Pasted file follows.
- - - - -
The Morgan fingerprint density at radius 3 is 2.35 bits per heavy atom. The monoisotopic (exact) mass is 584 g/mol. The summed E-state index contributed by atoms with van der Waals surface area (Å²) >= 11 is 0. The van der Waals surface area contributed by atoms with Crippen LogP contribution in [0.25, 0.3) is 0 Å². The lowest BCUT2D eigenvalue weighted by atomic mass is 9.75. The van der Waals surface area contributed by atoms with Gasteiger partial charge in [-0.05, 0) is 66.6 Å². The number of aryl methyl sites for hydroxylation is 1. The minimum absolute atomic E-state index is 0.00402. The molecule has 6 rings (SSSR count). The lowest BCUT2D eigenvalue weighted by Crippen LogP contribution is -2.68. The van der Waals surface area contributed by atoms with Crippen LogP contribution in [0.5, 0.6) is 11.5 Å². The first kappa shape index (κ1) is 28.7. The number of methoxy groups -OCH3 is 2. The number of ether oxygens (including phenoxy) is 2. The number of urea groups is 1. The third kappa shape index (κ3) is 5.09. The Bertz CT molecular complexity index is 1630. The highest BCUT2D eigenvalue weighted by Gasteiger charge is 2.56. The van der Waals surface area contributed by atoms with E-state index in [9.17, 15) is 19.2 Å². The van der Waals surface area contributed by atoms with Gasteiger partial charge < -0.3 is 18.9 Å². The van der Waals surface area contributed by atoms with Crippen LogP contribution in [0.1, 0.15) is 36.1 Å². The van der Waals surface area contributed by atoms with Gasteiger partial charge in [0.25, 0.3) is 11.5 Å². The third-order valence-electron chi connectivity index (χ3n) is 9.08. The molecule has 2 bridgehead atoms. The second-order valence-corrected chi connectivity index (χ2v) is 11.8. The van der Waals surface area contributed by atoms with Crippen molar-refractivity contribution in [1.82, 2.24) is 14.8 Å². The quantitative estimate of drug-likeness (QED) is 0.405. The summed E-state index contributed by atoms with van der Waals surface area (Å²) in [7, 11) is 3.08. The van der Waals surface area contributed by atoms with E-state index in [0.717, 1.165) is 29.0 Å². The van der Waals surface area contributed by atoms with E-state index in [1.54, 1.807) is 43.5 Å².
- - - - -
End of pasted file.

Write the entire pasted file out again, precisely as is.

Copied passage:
The Morgan fingerprint density at radius 3 is 2.35 bits per heavy atom. The monoisotopic (exact) mass is 584 g/mol. The summed E-state index contributed by atoms with van der Waals surface area (Å²) >= 11 is 0. The van der Waals surface area contributed by atoms with Crippen LogP contribution in [0.25, 0.3) is 0 Å². The lowest BCUT2D eigenvalue weighted by atomic mass is 9.75. The van der Waals surface area contributed by atoms with Gasteiger partial charge in [-0.05, 0) is 66.6 Å². The number of aryl methyl sites for hydroxylation is 1. The minimum absolute atomic E-state index is 0.00402. The molecule has 6 rings (SSSR count). The lowest BCUT2D eigenvalue weighted by Crippen LogP contribution is -2.68. The van der Waals surface area contributed by atoms with Crippen LogP contribution in [0.5, 0.6) is 11.5 Å². The first kappa shape index (κ1) is 28.7. The number of methoxy groups -OCH3 is 2. The number of ether oxygens (including phenoxy) is 2. The number of urea groups is 1. The third kappa shape index (κ3) is 5.09. The Bertz CT molecular complexity index is 1630. The highest BCUT2D eigenvalue weighted by Gasteiger charge is 2.56. The van der Waals surface area contributed by atoms with E-state index in [9.17, 15) is 19.2 Å². The van der Waals surface area contributed by atoms with Gasteiger partial charge < -0.3 is 18.9 Å². The van der Waals surface area contributed by atoms with Crippen LogP contribution in [0.1, 0.15) is 36.1 Å². The van der Waals surface area contributed by atoms with Gasteiger partial charge in [0.25, 0.3) is 11.5 Å². The third-order valence-electron chi connectivity index (χ3n) is 9.08. The molecule has 2 bridgehead atoms. The second-order valence-corrected chi connectivity index (χ2v) is 11.8. The van der Waals surface area contributed by atoms with Crippen molar-refractivity contribution in [1.82, 2.24) is 14.8 Å². The quantitative estimate of drug-likeness (QED) is 0.405. The summed E-state index contributed by atoms with van der Waals surface area (Å²) in [7, 11) is 3.08. The van der Waals surface area contributed by atoms with E-state index in [0.717, 1.165) is 29.0 Å². The van der Waals surface area contributed by atoms with E-state index in [1.54, 1.807) is 43.5 Å².